Sexual Assault Awareness & Prevention Month (SAAPM) – 2018

As a long-time Victim Advocate (VA) and Sexual Assault Response Coordinator (SARC), I cannot begin to express how important this month is to the advocacy community. This is our opportunity to honor survivors and co-survivors of sexual assault, as well as victims of sexual harassment.

This field is extremely challenging due to the ongoing shift in our culture. But no matter what, we will not take our focus off the goal: eradicating sexual assault and sexual harassment. Yes, we realize this is an uphill battle. However, the obstacle is the path.

What are some obstacles?

  1. Misconceptions or lack of education in dealing with consent. No, does not mean yes. Consent is ongoing. A “yes” five minutes ago does not translate to a “yes,” now.
  2. Objectification of women and men, primarily in movies, music, and all social media platforms. (Sex sells…)
  3. Stereotypes, to include ones that jeopardize the welfare of the LGBTQI community.
Equality is incredibly important to me.

I will not lie, the fact that I’m a male Victim Advocate motivates me, daily. It motivates me to keep moving forward, every time I hear:

  • “But you’re a guy, why do you care?”
  • “Men don’t care about this issue.”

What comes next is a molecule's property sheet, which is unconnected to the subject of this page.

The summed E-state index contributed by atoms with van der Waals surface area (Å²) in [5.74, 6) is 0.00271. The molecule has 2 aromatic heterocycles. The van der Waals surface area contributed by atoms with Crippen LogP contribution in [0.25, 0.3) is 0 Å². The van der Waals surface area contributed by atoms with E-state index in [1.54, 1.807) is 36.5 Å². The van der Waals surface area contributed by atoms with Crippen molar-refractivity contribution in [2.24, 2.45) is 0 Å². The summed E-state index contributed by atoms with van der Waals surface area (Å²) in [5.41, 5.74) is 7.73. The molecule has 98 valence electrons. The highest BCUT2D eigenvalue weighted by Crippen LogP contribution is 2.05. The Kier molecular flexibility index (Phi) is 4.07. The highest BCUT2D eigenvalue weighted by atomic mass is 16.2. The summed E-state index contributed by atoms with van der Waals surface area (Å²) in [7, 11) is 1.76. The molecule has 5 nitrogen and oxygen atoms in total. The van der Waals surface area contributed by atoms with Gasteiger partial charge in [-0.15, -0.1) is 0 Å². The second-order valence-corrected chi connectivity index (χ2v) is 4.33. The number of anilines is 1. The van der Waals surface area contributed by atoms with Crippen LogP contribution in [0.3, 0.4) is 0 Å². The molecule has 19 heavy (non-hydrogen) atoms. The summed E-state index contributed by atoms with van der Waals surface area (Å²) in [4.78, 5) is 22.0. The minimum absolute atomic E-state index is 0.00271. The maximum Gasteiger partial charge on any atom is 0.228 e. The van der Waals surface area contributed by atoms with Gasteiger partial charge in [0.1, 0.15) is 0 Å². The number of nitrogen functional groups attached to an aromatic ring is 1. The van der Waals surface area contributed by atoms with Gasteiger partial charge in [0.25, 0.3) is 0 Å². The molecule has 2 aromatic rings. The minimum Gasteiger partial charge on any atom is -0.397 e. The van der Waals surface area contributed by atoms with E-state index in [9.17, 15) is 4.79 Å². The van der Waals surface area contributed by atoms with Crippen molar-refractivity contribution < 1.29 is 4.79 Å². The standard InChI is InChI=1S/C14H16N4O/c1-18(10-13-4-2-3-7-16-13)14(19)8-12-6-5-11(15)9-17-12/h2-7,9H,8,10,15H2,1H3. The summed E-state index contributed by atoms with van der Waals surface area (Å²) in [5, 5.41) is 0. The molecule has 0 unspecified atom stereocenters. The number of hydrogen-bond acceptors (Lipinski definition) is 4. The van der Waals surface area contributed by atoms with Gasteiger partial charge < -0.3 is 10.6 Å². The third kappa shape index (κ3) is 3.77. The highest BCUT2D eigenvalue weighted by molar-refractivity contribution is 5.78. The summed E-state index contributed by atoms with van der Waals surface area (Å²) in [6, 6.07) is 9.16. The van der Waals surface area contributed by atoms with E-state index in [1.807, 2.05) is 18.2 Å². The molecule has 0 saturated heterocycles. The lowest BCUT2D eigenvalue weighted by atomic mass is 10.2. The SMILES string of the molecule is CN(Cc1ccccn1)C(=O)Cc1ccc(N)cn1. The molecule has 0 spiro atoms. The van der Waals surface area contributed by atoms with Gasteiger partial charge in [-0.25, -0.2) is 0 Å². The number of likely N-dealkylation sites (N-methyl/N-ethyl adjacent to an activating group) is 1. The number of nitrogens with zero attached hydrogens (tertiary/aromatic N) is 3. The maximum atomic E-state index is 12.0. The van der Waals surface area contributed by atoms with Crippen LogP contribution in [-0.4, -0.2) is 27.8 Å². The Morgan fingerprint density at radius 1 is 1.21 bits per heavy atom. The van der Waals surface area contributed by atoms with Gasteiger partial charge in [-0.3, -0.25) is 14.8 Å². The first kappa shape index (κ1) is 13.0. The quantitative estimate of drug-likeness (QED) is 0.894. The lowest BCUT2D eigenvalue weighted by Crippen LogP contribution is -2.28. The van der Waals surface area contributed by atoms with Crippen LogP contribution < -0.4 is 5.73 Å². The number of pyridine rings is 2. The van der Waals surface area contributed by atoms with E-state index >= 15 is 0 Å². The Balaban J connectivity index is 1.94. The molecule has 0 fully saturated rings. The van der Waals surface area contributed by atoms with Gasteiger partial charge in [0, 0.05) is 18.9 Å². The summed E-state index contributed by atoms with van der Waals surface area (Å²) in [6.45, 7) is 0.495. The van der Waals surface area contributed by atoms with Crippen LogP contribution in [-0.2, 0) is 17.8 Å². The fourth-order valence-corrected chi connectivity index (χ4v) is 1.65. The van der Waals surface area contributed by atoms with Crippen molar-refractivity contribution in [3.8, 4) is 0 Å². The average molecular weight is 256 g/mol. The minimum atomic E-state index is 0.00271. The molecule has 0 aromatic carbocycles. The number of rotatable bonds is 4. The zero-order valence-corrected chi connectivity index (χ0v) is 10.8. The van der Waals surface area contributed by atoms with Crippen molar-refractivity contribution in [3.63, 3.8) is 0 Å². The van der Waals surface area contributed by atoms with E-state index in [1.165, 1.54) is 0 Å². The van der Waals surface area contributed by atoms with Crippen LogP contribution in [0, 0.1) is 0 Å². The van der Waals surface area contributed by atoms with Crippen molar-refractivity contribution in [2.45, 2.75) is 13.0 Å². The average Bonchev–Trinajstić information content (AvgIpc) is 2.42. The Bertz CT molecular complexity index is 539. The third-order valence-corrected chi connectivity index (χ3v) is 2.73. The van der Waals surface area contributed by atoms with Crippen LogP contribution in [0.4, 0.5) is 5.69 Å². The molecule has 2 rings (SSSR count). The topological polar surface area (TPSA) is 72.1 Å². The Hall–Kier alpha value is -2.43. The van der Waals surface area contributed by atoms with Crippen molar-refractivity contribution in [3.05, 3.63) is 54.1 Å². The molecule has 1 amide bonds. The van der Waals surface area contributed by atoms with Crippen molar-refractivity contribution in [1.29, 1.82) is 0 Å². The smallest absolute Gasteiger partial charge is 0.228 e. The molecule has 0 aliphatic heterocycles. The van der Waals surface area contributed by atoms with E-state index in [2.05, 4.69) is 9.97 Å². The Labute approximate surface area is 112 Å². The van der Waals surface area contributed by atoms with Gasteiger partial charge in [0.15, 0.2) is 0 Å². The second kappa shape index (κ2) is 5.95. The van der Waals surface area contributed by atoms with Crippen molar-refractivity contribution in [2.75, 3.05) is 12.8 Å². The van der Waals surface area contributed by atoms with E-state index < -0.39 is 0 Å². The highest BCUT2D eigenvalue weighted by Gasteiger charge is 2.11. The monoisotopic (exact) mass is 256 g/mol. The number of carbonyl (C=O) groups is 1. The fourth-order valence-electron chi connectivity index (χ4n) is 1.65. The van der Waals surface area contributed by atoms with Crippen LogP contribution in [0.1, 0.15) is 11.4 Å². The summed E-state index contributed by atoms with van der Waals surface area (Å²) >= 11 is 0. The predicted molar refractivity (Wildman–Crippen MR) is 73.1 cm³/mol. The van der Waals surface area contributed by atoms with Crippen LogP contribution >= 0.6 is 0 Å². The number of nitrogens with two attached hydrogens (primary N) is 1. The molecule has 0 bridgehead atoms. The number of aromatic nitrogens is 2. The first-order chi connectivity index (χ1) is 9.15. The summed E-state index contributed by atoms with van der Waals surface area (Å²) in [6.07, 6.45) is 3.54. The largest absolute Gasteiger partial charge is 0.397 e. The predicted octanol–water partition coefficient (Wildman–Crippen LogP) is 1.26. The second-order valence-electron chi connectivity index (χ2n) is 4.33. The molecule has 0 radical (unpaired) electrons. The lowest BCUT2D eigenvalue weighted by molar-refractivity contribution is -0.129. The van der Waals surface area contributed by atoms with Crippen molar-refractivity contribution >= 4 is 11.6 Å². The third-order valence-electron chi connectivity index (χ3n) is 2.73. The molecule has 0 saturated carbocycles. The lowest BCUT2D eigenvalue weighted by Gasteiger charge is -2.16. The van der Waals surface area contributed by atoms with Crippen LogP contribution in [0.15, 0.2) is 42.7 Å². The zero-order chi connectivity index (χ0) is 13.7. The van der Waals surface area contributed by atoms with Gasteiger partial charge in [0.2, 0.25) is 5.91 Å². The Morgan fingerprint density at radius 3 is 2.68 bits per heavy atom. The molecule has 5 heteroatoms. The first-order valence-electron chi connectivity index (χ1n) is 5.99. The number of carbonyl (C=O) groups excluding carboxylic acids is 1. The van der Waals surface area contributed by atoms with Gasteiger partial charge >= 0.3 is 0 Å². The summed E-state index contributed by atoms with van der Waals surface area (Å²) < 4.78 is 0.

• “All men are the same.”
  • “People will not take you serious.”
Picture taken in 2014

Although I respect people when they ask me these types of questions, I do remind them:

  • I care about people, regardless of their gender, age, religion, sexual orientation, and beliefs. People are people and their story matters to me.
  • Men do in fact, care. So do women. People always have the capacity to love.
  • No, not all men are the same. There are some incredible men and women on this planet. We must not blame an entire gender, based on the negative actions of the bad ones. My mentors are both men and women.
  • “I don’t take you serious,” is an opinion, not your reality. The best way to demonstrate your authenticity is to show people. Talking about what you’re capable and willing to do, is not enough.

At the end of the day, the focus must always be on empowering survivors. The recovery process is a long road and they do not deserve to take that journey without the right resources. I hope you can participate in a SAAPM event. (Color run, In Their Honor, Denim Day, etc.)

SAAPM: https://www.nsvrc.org/blogs/saam/announcing-2018-sexual-assault-awareness-month-theme

Denim Day: http://denimdayinfo.org/about/

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